Boarding School And A 'Truth Rule': Inside Trinny Woodall's Private Relationship With Her Daughter

She has long been the world's go-to for fashion and styling advice, but this International Women's Day, Trinny Woodall has other things on her mind.

The Brit is a tremendous fan of International Women's Day. After all, she's made a career out of having close -- albeit confronting -- conversations with women, especially when they are at their most vulnerable.

"I think that women can benefit so much from feeling really good about themselves," Woodall told 10 daily.

"Sometimes feeling good about yourself internally comes from externally feeling acceptable when you look in the mirror, or feeling full of energy when you look in the mirror, because your outward appearance exudes energy."

Her lifetime of having raw and real conversations with fellow women prepared Trinny for motherhood. She and 16-year-old daughter Lyla Elichaoff are extremely close, with Woodall laughing they Facetime each other three times a day.

"I think how I was brought up, has shaped how I parent. My mother is a fabulous woman, but she wasn’t necessarily the same kind of mother that I am to Lyla," she said.

"I lived in a different time when I grew up, so I wasn’t that close to my mother. I love her dearly, but I wouldn’t have shared hardly anything with her and we didn’t see each other a huge amount."

Lyla attends boarding school, just as her mother once did. The proud parent is grateful they can stay so close, despite the distance.

"It’s so different the world we live in now, that we can be slightly far away but feel so intimate with somebody. That’s the joy of the world we live in today and I love that. It gives me the chance to really be there for Lyla, and feel I know her really well and I feel she knows me very well. I don’t hide stuff from Lyla," she said.

"My parents hid stuff from me or they would never ever tell me what was going on, whether it be good or bad because it was like we were children and we shouldn’t know. Lyla does know what’s going on."

As the former co-host of smash hit makeover show 'What Not To Wear', Woodall has been dishing fashion advice for the better part of two decades. Alongside confidant, Susannah Constantine, she spent the noughties instructing the 'clueless' women of Britain on how to best dress for their figure, showing off their assets and covering their 'undesirables'.

Their show -- and the above sentence -- was built on a distinctly '00s premise. Thankfully, the body positivity movement of today has done its best to railroad any rhetoric that suggests women need to hide to be desirable or that they need to be desirable at all.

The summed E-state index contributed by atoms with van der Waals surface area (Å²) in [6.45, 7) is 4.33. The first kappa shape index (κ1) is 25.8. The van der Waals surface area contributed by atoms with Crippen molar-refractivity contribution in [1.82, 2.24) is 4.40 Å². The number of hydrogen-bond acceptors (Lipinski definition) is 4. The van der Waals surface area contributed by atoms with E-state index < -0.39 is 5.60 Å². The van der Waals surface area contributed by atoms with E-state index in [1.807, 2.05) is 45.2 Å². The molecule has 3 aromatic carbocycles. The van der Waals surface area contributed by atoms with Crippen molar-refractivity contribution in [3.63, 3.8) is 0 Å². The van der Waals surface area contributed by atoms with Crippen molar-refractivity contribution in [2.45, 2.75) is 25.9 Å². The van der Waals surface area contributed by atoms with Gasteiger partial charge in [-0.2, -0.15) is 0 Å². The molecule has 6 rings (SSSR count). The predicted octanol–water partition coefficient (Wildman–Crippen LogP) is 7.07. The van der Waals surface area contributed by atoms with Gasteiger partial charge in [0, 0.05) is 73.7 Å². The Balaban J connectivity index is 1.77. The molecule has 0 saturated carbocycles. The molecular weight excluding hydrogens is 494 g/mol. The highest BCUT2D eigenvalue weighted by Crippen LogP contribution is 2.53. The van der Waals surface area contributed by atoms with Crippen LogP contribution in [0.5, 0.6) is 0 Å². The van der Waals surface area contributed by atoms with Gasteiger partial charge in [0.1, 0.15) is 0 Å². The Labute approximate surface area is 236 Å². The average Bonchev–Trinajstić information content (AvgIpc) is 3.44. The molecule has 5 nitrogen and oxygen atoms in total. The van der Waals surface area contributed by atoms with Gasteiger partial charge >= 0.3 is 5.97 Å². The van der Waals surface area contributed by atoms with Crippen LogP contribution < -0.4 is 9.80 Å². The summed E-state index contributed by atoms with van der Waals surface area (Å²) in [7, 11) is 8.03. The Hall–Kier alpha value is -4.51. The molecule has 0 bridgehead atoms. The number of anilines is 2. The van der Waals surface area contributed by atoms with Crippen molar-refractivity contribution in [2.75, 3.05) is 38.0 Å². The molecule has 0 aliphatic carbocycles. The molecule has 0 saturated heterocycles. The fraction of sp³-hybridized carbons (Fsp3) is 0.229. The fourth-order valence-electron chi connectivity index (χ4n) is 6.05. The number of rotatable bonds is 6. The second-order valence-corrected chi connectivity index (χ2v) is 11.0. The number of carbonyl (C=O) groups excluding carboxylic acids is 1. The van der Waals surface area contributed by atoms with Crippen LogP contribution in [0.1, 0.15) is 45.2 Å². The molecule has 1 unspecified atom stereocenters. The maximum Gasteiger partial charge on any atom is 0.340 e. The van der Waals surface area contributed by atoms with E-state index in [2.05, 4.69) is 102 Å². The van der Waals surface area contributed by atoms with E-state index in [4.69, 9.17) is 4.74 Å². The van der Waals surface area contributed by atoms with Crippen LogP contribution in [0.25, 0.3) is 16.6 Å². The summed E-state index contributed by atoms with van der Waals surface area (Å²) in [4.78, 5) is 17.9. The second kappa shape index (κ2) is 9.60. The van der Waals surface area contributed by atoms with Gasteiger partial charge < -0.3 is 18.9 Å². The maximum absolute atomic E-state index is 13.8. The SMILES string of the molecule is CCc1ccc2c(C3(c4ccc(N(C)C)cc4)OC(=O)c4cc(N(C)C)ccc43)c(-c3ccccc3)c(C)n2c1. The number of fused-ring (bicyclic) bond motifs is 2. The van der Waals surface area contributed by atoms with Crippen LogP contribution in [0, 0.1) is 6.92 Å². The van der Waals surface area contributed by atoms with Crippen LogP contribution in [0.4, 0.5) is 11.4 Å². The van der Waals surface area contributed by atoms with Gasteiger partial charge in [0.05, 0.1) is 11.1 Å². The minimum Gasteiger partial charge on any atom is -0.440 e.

Trinny insists while the language has 'softened', her objective then was the same as it is now.



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"Before it was quite a clinical analysis of a woman’s body shape without much thought into the emotional state of what wearing something which is a great colour or a fun thing brings into you -- even if it doesn’t exactly suit you," she said.

Woodall said she is now more concerned with dressing for joy, but she said learning what works for you can still be an excellent way to find your power.

"I’ve always celebrated women showing off what they love, and to hide what they don’t like," she said.

"I still believe that today because you can use clothes to disguise a tummy that you just don’t want to show off. But actually, instead of going from your boobs to your hips with no shape, realising that you have a waist that can be worth showing off. It’s all about knowing how to dress so that you can do that."

Woodall believes the body positivity movement is all about teaching women they don't have to diet or look a certain way to look great, and that harnessing style can be a powerful way to achieve that.

She said she launched her cosmetics brand, Trinny London, because life looks very different for today's woman.

"I think our bathrooms have gotten smaller and we do so many more things in the day. The idea of sitting in the 50s with your powder puff as you touch gently on your forehead, sitting in your dressing room, has totally changed," Woodall said.

"We want everything with us all the time because we are so used to the immediacy of everything that you don’t want any labour in having everything you want all the time. I really wanted Trinny London to be portable from the get-go."

For as long as she has been in the spotlight, Trinny has been using her platform to challenge the way women think about themselves and others. And now, as a mother and a business owner, she's learning more and more about the power inside each and every woman.

Featured Image: Instagram

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